Despite these limitations, EIM is a powerful and relatively simple tool to assess multiple aspects of muscle health. While the focus of this manuscript is on a single muscle (gastrocnemius), there is nothing precluding the use of EIM on other superficial muscles (e.g., quadriceps or biceps brachii) using surface electrodes or deeper muscles using the needle electrode array. Indeed, in humans, the technique has been used in a wide variety of muscles, including both upper and lower extremity muscles8,28, as well axial muscles (e.g. paraspinal muscles and abdominal muscles)29,30.

It has been shown that EIM provides reliable measures regarding disease progression, remission of atrophy, and treatment over time. Single-frequency data may be entirely sufficient to assess disease status over time31; nevertheless, the value of multifrequency data is that it can still help assess the quality of the measurement, as described above. Single-frequency data in isolation could be substantially contaminated by contact artifacts, and this would not be apparent without reviewing the entire impedance spectrum. In clinical studies, surface EIM can be used frequently to obtain painless measurements making it a simple tool to apply32. This abundance of data can be critical to more sensitively tracking disease progression. Moreover, the addition of EIM to clinical protocols can significantly reduce the number of participants required during a clinical trial28,31.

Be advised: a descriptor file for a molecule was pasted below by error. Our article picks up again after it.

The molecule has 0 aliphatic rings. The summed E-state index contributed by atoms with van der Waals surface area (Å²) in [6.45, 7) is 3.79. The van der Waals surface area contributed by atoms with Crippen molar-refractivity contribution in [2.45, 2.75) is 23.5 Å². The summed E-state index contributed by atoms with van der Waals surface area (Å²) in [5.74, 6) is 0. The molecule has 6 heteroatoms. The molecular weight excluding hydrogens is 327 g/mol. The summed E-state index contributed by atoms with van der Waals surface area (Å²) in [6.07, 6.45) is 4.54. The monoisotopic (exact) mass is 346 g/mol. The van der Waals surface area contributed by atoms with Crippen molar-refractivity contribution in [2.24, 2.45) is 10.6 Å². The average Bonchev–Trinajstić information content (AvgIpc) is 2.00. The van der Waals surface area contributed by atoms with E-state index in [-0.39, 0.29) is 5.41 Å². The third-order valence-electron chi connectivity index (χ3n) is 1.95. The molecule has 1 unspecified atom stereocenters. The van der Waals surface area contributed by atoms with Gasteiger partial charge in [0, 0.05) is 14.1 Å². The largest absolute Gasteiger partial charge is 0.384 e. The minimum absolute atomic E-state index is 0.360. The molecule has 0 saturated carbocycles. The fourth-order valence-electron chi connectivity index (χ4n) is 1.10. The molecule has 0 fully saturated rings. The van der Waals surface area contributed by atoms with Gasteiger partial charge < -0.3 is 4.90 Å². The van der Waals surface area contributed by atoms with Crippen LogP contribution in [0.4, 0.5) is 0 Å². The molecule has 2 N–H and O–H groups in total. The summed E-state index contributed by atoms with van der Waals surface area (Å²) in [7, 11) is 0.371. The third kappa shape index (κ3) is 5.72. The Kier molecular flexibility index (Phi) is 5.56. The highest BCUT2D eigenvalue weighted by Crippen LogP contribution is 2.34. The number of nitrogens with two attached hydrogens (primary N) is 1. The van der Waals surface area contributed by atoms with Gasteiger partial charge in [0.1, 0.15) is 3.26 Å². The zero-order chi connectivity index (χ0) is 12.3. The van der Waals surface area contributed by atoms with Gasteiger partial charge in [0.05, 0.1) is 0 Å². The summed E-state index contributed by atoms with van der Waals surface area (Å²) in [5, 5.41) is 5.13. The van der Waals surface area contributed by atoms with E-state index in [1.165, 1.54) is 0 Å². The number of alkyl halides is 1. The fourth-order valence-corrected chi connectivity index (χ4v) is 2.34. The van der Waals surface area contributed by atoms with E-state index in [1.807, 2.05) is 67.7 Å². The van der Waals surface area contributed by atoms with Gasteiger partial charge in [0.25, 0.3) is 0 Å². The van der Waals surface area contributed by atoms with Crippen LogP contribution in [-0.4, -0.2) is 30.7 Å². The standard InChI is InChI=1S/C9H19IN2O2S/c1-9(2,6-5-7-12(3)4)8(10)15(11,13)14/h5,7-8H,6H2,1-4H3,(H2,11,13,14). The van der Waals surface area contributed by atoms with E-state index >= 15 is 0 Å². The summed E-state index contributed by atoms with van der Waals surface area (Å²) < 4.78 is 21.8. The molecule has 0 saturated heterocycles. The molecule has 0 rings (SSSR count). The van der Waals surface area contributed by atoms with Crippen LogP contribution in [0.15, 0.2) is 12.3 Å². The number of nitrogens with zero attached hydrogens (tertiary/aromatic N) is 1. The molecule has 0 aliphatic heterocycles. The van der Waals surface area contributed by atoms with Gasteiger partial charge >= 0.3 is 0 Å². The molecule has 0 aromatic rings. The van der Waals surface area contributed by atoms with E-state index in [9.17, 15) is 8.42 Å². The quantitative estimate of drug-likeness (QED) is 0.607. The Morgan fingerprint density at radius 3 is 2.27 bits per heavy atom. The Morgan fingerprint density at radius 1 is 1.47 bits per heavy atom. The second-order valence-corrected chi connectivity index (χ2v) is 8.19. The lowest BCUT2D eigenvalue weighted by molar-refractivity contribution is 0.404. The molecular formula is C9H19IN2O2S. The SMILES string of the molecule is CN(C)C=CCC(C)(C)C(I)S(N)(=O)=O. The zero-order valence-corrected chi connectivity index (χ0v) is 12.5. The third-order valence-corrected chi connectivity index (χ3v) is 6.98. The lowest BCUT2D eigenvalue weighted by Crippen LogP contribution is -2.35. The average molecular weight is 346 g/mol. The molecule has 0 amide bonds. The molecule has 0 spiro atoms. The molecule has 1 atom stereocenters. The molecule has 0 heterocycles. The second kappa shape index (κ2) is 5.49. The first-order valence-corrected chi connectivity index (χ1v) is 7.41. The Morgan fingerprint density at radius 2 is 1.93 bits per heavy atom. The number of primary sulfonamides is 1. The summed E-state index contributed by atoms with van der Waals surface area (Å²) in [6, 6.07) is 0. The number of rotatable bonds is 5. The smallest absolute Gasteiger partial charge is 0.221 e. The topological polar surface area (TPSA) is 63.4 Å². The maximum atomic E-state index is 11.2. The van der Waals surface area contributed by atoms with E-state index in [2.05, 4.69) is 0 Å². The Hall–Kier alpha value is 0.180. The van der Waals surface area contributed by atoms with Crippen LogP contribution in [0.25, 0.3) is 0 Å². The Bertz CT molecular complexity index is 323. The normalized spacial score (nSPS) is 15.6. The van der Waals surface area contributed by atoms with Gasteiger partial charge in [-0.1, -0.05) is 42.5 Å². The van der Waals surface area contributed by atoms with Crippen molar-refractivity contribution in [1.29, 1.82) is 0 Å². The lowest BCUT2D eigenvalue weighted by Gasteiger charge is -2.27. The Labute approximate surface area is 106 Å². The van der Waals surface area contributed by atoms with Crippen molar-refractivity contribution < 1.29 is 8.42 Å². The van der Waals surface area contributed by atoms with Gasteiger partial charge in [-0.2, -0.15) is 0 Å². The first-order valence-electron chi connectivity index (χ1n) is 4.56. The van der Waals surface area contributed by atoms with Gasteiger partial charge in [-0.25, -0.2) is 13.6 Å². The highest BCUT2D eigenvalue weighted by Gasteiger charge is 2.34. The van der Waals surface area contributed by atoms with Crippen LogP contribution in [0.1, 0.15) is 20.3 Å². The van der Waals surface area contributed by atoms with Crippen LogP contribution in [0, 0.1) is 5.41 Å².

EIM is finding increasing application in the assessment of a variety of neuromuscular conditions in humans. Accordingly, the ability to perform the technique effectively in rodents helps to expand the potential practical value of the technology while also enhancing our understanding of the relationship between various EIM outputs and underlying histology. The technique is generally easy to use and together with the useful quantitative data it provides, deserves to be included in the standard armamentarium of tools for assessment of nerve and muscle disorders in rodent disease models.